High quality Danish silversmith working in Copenhagen, established 1933. Fehrn specialised in the production of amber jewellery. He also started the retail outlets ' House of Amber', now widely represented internationally, especially in China. Amber is found in several regions of the world, but the most prized source is the Baltic region and west coast of Denmark.
In 1953 Eggert was inspired to create moulds from the herbs and flowers of his garden and turn these into enchanting pieces of jewellery by layering the silver base with 18 ct gold. The company is still going strong, and now produces its designs in both gold and silver.
workshop in Copenhagen was registered from 1947 to 1973.
NIELS ERIK FROM, DENMARK
Niels Erik From was born in Denmark in 1908 and trained as a silversmith. He opened a shop in 1931 from which he also sold some of his designs, but the N.E.From smithy is first registered in Nakskov in 1944. His son-in-law Hilmer Jensen joined the management team in 1960, and took over the firm in 1986 after Niels Erik's death. The company was wound up a few years later.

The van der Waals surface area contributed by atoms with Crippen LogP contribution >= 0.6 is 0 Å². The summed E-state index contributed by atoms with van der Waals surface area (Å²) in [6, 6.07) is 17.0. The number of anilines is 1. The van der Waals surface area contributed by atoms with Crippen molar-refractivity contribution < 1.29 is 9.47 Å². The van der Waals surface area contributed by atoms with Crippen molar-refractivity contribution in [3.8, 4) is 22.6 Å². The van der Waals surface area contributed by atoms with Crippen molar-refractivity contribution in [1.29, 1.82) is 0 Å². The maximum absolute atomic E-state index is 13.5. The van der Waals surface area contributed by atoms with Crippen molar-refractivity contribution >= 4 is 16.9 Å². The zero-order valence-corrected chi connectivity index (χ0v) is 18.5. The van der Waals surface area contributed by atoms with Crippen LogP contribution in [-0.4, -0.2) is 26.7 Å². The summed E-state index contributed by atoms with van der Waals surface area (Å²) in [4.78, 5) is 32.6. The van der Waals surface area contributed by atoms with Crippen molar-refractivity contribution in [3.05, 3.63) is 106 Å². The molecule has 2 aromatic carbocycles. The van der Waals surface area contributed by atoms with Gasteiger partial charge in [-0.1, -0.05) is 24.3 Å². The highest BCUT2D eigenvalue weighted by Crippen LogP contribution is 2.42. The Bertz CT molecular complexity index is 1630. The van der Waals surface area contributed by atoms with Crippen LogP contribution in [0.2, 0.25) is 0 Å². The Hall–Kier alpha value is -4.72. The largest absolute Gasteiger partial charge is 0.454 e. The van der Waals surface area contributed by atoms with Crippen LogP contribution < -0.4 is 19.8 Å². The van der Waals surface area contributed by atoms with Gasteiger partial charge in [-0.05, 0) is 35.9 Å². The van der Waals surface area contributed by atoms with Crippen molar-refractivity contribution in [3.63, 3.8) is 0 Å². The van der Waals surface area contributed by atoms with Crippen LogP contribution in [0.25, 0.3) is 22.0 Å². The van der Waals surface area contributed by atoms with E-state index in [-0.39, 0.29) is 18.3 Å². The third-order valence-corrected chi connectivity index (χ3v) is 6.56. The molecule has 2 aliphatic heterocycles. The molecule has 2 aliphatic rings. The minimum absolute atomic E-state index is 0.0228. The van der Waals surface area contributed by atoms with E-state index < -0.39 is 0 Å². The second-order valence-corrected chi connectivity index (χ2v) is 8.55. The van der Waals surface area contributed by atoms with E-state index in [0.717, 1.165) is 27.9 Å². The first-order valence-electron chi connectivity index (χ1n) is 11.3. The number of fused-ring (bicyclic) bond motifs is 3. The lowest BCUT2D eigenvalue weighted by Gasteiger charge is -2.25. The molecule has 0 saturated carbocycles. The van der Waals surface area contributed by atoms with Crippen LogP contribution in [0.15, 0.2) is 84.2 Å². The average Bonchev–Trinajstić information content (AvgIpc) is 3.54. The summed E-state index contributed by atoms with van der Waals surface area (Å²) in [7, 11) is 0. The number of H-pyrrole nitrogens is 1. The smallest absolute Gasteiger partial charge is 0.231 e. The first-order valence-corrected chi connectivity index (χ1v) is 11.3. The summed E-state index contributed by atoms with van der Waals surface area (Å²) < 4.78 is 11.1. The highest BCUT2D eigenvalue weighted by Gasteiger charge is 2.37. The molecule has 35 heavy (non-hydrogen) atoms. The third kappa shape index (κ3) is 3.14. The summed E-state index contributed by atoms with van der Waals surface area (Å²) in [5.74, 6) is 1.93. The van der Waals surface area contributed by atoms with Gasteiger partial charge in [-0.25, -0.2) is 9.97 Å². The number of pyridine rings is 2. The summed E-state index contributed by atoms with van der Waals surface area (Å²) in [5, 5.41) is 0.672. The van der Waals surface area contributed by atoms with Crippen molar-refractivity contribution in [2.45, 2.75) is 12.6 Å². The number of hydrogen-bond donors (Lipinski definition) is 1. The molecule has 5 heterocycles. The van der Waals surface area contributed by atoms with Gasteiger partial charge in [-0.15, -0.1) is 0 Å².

There are two distinct styles in the From production. The sinewy foliage and floral pieces were designed by Niels Erik From and characterise the early years of production, whereas the bold modernist pieces were introduced by another designer in the 1960s.
There are also a number of signatures used by the company. Smaller pieces may simply be marked FROM. Others have N.E.FROM, STERLING, DENMARK, 925S in a square, and finally, many pieces bear the N.E.From signature in an italic script. From's production was extensive, and his work was exported worldwide in the 1960s and 70s. Availability is now increasingly limited and prices correspondingly rising as collectors warm to these modern classics.
Niels Erik From has now joined the 'greats' of modernist Danish Design.
CARL OVE FRYDENSBERG (COF)
Designer and maker of high quality silver jewellery, registered in Copenhagen from1949 to 1982. He is also listed in Fred Rezazadeh's book Collectible Silver Jewelry.